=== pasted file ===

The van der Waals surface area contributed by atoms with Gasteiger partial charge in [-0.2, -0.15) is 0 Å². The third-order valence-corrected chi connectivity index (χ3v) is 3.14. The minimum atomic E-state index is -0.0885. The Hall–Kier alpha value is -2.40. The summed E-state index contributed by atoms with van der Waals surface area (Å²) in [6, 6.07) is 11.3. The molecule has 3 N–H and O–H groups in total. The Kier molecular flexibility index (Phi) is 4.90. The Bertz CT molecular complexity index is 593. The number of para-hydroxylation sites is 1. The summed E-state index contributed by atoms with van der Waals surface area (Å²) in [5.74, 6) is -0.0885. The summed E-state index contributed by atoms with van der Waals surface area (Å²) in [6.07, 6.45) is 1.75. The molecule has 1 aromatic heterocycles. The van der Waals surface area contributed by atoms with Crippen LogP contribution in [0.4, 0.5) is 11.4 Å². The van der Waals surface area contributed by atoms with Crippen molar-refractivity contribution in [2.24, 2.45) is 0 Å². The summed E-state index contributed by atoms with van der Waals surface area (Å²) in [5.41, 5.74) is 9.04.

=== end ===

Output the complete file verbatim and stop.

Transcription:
The van der Waals surface area contributed by atoms with Gasteiger partial charge in [-0.2, -0.15) is 0 Å². The third-order valence-corrected chi connectivity index (χ3v) is 3.14. The minimum atomic E-state index is -0.0885. The Hall–Kier alpha value is -2.40. The summed E-state index contributed by atoms with van der Waals surface area (Å²) in [6, 6.07) is 11.3. The molecule has 3 N–H and O–H groups in total. The Kier molecular flexibility index (Phi) is 4.90. The Bertz CT molecular complexity index is 593. The number of para-hydroxylation sites is 1. The summed E-state index contributed by atoms with van der Waals surface area (Å²) in [5.74, 6) is -0.0885. The summed E-state index contributed by atoms with van der Waals surface area (Å²) in [6.07, 6.45) is 1.75. The molecule has 1 aromatic heterocycles. The van der Waals surface area contributed by atoms with Crippen LogP contribution in [0.4, 0.5) is 11.4 Å². The van der Waals surface area contributed by atoms with Crippen molar-refractivity contribution in [2.24, 2.45) is 0 Å². The summed E-state index contributed by atoms with van der Waals surface area (Å²) in [5.41, 5.74) is 9.04.